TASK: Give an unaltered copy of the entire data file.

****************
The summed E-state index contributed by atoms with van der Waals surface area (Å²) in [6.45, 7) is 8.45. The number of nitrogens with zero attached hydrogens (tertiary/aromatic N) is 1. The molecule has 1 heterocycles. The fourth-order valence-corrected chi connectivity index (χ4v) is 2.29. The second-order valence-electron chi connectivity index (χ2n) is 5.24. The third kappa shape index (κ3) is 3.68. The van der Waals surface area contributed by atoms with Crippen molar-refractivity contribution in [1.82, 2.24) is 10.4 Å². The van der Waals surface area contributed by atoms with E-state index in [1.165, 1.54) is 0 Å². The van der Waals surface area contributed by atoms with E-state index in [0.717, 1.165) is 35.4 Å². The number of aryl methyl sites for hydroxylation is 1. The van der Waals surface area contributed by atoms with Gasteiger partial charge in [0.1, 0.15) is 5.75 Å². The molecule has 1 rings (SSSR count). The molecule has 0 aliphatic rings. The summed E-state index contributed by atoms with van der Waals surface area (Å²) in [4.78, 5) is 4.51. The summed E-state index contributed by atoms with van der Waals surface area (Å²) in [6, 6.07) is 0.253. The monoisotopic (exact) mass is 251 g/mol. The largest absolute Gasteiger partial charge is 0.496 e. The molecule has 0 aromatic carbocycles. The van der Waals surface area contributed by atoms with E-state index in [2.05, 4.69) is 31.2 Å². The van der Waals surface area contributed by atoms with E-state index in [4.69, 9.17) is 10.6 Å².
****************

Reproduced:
The summed E-state index contributed by atoms with van der Waals surface area (Å²) in [6.45, 7) is 8.45. The number of nitrogens with zero attached hydrogens (tertiary/aromatic N) is 1. The molecule has 1 heterocycles. The fourth-order valence-corrected chi connectivity index (χ4v) is 2.29. The second-order valence-electron chi connectivity index (χ2n) is 5.24. The third kappa shape index (κ3) is 3.68. The van der Waals surface area contributed by atoms with Crippen molar-refractivity contribution in [1.82, 2.24) is 10.4 Å². The van der Waals surface area contributed by atoms with E-state index in [1.165, 1.54) is 0 Å². The van der Waals surface area contributed by atoms with E-state index in [0.717, 1.165) is 35.4 Å². The number of aryl methyl sites for hydroxylation is 1. The van der Waals surface area contributed by atoms with Gasteiger partial charge in [0.1, 0.15) is 5.75 Å². The molecule has 1 rings (SSSR count). The molecule has 0 aliphatic rings. The summed E-state index contributed by atoms with van der Waals surface area (Å²) in [4.78, 5) is 4.51. The summed E-state index contributed by atoms with van der Waals surface area (Å²) in [6, 6.07) is 0.253. The monoisotopic (exact) mass is 251 g/mol. The largest absolute Gasteiger partial charge is 0.496 e. The molecule has 0 aromatic carbocycles. The van der Waals surface area contributed by atoms with E-state index in [2.05, 4.69) is 31.2 Å². The van der Waals surface area contributed by atoms with E-state index in [4.69, 9.17) is 10.6 Å².